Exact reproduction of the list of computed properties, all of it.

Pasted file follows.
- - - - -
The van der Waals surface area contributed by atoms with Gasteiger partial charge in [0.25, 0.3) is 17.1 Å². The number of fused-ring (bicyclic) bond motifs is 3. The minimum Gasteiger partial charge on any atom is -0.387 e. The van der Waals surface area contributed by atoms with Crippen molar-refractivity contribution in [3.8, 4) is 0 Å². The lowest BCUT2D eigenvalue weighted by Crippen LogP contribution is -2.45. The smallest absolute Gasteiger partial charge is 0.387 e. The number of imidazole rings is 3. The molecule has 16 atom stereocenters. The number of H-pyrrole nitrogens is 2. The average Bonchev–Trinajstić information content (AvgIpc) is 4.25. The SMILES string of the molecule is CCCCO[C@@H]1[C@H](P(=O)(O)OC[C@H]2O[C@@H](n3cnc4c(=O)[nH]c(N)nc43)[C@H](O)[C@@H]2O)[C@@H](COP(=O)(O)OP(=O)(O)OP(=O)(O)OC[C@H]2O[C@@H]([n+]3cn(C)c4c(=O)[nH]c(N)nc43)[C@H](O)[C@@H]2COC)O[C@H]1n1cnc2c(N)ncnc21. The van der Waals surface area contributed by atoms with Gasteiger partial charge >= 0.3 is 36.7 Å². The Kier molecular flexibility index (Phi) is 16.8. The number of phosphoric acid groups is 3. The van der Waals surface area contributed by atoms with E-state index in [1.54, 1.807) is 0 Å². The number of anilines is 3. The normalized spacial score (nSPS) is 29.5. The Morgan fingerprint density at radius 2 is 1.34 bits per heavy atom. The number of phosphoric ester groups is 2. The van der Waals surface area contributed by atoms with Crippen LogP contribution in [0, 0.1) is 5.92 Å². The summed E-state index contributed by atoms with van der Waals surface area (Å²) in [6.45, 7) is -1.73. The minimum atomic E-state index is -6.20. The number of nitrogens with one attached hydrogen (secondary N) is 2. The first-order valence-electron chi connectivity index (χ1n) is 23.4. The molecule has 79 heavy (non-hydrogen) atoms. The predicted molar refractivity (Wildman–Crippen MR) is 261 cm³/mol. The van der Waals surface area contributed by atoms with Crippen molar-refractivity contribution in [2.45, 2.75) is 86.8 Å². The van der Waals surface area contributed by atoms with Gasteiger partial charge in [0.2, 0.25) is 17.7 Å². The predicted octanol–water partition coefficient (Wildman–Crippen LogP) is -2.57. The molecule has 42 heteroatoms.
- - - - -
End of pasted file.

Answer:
The van der Waals surface area contributed by atoms with Gasteiger partial charge in [0.25, 0.3) is 17.1 Å². The number of fused-ring (bicyclic) bond motifs is 3. The minimum Gasteiger partial charge on any atom is -0.387 e. The van der Waals surface area contributed by atoms with Crippen molar-refractivity contribution in [3.8, 4) is 0 Å². The lowest BCUT2D eigenvalue weighted by Crippen LogP contribution is -2.45. The smallest absolute Gasteiger partial charge is 0.387 e. The number of imidazole rings is 3. The molecule has 16 atom stereocenters. The number of H-pyrrole nitrogens is 2. The average Bonchev–Trinajstić information content (AvgIpc) is 4.25. The SMILES string of the molecule is CCCCO[C@@H]1[C@H](P(=O)(O)OC[C@H]2O[C@@H](n3cnc4c(=O)[nH]c(N)nc43)[C@H](O)[C@@H]2O)[C@@H](COP(=O)(O)OP(=O)(O)OP(=O)(O)OC[C@H]2O[C@@H]([n+]3cn(C)c4c(=O)[nH]c(N)nc43)[C@H](O)[C@@H]2COC)O[C@H]1n1cnc2c(N)ncnc21. The van der Waals surface area contributed by atoms with Gasteiger partial charge >= 0.3 is 36.7 Å². The Kier molecular flexibility index (Phi) is 16.8. The number of phosphoric acid groups is 3. The van der Waals surface area contributed by atoms with E-state index in [1.54, 1.807) is 0 Å². The number of anilines is 3. The normalized spacial score (nSPS) is 29.5. The Morgan fingerprint density at radius 2 is 1.34 bits per heavy atom. The number of phosphoric ester groups is 2. The van der Waals surface area contributed by atoms with Crippen LogP contribution in [0, 0.1) is 5.92 Å². The summed E-state index contributed by atoms with van der Waals surface area (Å²) in [6.45, 7) is -1.73. The minimum atomic E-state index is -6.20. The number of nitrogens with one attached hydrogen (secondary N) is 2. The first-order valence-electron chi connectivity index (χ1n) is 23.4. The molecule has 79 heavy (non-hydrogen) atoms. The predicted molar refractivity (Wildman–Crippen MR) is 261 cm³/mol. The van der Waals surface area contributed by atoms with Crippen molar-refractivity contribution in [2.45, 2.75) is 86.8 Å². The van der Waals surface area contributed by atoms with Gasteiger partial charge in [0.2, 0.25) is 17.7 Å². The predicted octanol–water partition coefficient (Wildman–Crippen LogP) is -2.57. The molecule has 42 heteroatoms.